Free vs Open

It’s been almost 20 years, but people are still arguing over “open source” and “free software”. Here’s why it’s the wrong argument.

Open hand, free bird

The term “Open Source” in the context of software was coined in 1998 by a group of experienced software freedom advocates frustrated by the challenges of helping corporations adopt Free Software. As the movement has energetically grown over the ensuing decades, it has been repeatedly necessary to remind people that framing it as a methodology is a construct chosen nearly 20 years ago to help cultivate executive acceptance and business promotion of software freedom. The frame is necessarily not the entire story, no matter how often newly-woke geeks may assert it should be and how evil it is not to say “Free Software”. Open Source is inescapably a part of the culture, philosophy and ethical construct that is software freedom, not an alternative to it.

Here’s why. Corporations are not people, and so can’t “behave ethically” — doing so requires consciousness as a minimum. The people they employ can be expected to behave ethically, but a corporation will follow its programming to optimise the objectives stated in its bylaws. The people tending the machine can steer it towards different ways of achieving those objectives and can express their ethical selves through their choices, but they are not free to justify preferences purely on the basis of ethics. As a consequence, most advocacy of Open Source has focussed on helping those corporate employees demonstrate the value arising from it rather than the values motivating the people involved with it.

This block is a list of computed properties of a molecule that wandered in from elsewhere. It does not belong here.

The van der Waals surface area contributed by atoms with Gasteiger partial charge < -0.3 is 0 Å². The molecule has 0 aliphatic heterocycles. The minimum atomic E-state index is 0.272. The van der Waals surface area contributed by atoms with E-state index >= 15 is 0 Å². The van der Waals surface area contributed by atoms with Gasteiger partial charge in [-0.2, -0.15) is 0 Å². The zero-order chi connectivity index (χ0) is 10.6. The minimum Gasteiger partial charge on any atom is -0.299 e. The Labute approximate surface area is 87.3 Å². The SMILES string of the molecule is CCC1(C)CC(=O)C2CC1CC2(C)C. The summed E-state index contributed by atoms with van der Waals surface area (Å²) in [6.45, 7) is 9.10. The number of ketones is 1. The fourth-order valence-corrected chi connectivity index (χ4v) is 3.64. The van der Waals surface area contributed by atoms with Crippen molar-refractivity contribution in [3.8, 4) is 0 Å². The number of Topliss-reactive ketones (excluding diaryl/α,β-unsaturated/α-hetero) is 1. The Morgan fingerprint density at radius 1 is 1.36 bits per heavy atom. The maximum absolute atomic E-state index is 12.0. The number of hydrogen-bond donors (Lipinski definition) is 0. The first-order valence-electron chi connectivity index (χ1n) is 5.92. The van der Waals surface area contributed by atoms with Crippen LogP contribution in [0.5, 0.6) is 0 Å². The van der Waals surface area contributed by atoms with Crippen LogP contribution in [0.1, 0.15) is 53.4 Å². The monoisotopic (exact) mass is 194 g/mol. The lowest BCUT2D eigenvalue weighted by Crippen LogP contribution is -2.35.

This pragmatism has been ceasely criticised by people adhering to the supposed “purity” of the term “Free Software”, who attempt to claim that Open Source and Free Software are different things and the advocates of Open Source are at best amoral. They are not; effective adoption of Open Source involves the principled application of Free Software. More than that, there’s a strong causal relationship between software freedom and the value business deployers gain from Open Source software.

To seek the benefits without embracing the values is possible but inadvisable. Prices can be cut artificially as an incentive; documentation, architectures, APIs and even code snapshots can be delivered on demand by proprietary vendors. But if you are not the one enjoying software freedom, all those benefits are contingent on your relationship with the one who is. Those values also have wider applicability. They protect against covert abuses and also lead one to shun the infringement of liberties.

None of this is peculiar to “Open Source”. It is equally possible for “Free Software” to be used for its benefits without embracing its values, and it’s actually easier for the newcomer to interpret the term at face value and assume price is the primary motivation. Indeed, that accidental invocation of the “price frame” continues to lead people astray even today.

So renewed moves to define “Open Source” and “Free Software” as somehow different are mistaken. What’s needed is to reconnect users of Open Source Free Software with the origin of the benefits they enjoy from it. That origin is software freedom, the certainty of being explicitly entitled to use, improve and share the software upon which you depend.

 

(A derivative of this article appeared in the Linux Voice section of issue 198 of Linux Magazine, May 2017)

Permissive and Copyleft Are Not Antonyms